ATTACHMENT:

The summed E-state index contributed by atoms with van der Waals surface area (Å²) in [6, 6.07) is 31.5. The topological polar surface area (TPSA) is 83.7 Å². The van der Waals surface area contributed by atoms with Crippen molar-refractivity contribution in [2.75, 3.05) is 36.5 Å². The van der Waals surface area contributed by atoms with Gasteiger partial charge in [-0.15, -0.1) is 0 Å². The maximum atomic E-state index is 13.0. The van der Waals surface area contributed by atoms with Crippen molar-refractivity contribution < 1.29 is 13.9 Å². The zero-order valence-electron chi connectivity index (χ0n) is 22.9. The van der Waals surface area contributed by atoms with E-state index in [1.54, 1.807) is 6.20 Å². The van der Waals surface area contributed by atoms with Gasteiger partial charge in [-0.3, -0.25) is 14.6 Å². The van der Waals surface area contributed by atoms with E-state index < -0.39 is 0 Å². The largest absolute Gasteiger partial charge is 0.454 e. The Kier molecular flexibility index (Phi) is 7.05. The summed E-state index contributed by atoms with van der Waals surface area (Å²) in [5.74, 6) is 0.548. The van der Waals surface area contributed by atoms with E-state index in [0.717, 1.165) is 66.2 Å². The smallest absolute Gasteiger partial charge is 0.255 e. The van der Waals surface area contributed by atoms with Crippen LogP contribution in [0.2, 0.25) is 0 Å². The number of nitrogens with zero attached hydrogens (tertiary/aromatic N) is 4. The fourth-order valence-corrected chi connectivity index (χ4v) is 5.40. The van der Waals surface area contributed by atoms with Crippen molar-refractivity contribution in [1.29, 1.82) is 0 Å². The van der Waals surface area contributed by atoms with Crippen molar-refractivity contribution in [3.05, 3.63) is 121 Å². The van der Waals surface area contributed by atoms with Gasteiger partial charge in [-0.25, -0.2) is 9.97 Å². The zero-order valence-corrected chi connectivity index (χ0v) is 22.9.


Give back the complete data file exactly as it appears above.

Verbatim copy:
The summed E-state index contributed by atoms with van der Waals surface area (Å²) in [6, 6.07) is 31.5. The topological polar surface area (TPSA) is 83.7 Å². The van der Waals surface area contributed by atoms with Crippen molar-refractivity contribution in [2.75, 3.05) is 36.5 Å². The van der Waals surface area contributed by atoms with Gasteiger partial charge in [-0.15, -0.1) is 0 Å². The maximum atomic E-state index is 13.0. The van der Waals surface area contributed by atoms with Crippen molar-refractivity contribution < 1.29 is 13.9 Å². The zero-order valence-electron chi connectivity index (χ0n) is 22.9. The van der Waals surface area contributed by atoms with E-state index in [1.54, 1.807) is 6.20 Å². The van der Waals surface area contributed by atoms with Gasteiger partial charge in [-0.3, -0.25) is 14.6 Å². The van der Waals surface area contributed by atoms with E-state index < -0.39 is 0 Å². The largest absolute Gasteiger partial charge is 0.454 e. The Kier molecular flexibility index (Phi) is 7.05. The summed E-state index contributed by atoms with van der Waals surface area (Å²) in [5.74, 6) is 0.548. The van der Waals surface area contributed by atoms with E-state index in [0.717, 1.165) is 66.2 Å². The smallest absolute Gasteiger partial charge is 0.255 e. The van der Waals surface area contributed by atoms with Crippen LogP contribution in [0.2, 0.25) is 0 Å². The number of nitrogens with zero attached hydrogens (tertiary/aromatic N) is 4. The fourth-order valence-corrected chi connectivity index (χ4v) is 5.40. The van der Waals surface area contributed by atoms with Crippen molar-refractivity contribution in [1.29, 1.82) is 0 Å². The van der Waals surface area contributed by atoms with Crippen molar-refractivity contribution in [3.05, 3.63) is 121 Å². The van der Waals surface area contributed by atoms with Gasteiger partial charge in [-0.25, -0.2) is 9.97 Å². The zero-order valence-corrected chi connectivity index (χ0v) is 22.9.